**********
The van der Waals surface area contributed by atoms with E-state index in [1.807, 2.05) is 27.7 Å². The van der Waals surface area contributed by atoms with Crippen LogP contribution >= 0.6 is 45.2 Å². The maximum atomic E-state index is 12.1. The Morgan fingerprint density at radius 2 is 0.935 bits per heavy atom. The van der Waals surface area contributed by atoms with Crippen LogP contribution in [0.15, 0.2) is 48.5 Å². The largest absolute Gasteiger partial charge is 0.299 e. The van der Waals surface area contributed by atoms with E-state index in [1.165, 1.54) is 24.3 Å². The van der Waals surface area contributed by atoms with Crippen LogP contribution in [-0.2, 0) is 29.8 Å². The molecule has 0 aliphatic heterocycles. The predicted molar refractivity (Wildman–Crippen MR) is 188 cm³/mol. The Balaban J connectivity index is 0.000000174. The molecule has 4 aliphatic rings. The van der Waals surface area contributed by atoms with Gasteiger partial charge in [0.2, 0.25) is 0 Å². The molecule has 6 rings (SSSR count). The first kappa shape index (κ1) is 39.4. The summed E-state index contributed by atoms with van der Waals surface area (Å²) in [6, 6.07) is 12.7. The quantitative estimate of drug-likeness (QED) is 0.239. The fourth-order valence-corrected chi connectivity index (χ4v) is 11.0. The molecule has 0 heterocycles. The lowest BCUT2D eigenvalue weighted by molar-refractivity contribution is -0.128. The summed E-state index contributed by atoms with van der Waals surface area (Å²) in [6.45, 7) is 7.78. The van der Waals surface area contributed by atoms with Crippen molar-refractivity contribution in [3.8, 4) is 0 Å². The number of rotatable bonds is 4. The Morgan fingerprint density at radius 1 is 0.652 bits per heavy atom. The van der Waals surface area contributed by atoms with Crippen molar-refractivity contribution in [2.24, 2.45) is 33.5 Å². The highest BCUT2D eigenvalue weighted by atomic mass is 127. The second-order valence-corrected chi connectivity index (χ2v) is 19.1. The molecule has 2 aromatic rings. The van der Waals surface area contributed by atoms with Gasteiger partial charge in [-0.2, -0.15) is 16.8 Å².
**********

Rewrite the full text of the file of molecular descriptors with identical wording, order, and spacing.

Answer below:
The van der Waals surface area contributed by atoms with E-state index in [1.807, 2.05) is 27.7 Å². The van der Waals surface area contributed by atoms with Crippen LogP contribution >= 0.6 is 45.2 Å². The maximum atomic E-state index is 12.1. The Morgan fingerprint density at radius 2 is 0.935 bits per heavy atom. The van der Waals surface area contributed by atoms with Crippen LogP contribution in [0.15, 0.2) is 48.5 Å². The largest absolute Gasteiger partial charge is 0.299 e. The van der Waals surface area contributed by atoms with E-state index in [1.165, 1.54) is 24.3 Å². The van der Waals surface area contributed by atoms with Crippen LogP contribution in [-0.2, 0) is 29.8 Å². The molecule has 0 aliphatic heterocycles. The predicted molar refractivity (Wildman–Crippen MR) is 188 cm³/mol. The Balaban J connectivity index is 0.000000174. The molecule has 4 aliphatic rings. The van der Waals surface area contributed by atoms with Gasteiger partial charge in [0.2, 0.25) is 0 Å². The molecule has 6 rings (SSSR count). The first kappa shape index (κ1) is 39.4. The summed E-state index contributed by atoms with van der Waals surface area (Å²) in [6, 6.07) is 12.7. The quantitative estimate of drug-likeness (QED) is 0.239. The fourth-order valence-corrected chi connectivity index (χ4v) is 11.0. The molecule has 0 heterocycles. The lowest BCUT2D eigenvalue weighted by molar-refractivity contribution is -0.128. The summed E-state index contributed by atoms with van der Waals surface area (Å²) in [6.45, 7) is 7.78. The van der Waals surface area contributed by atoms with Crippen molar-refractivity contribution in [3.8, 4) is 0 Å². The number of rotatable bonds is 4. The Morgan fingerprint density at radius 1 is 0.652 bits per heavy atom. The van der Waals surface area contributed by atoms with Crippen molar-refractivity contribution in [2.24, 2.45) is 33.5 Å². The highest BCUT2D eigenvalue weighted by atomic mass is 127. The second-order valence-corrected chi connectivity index (χ2v) is 19.1. The molecule has 2 aromatic rings. The van der Waals surface area contributed by atoms with Gasteiger partial charge in [-0.2, -0.15) is 16.8 Å².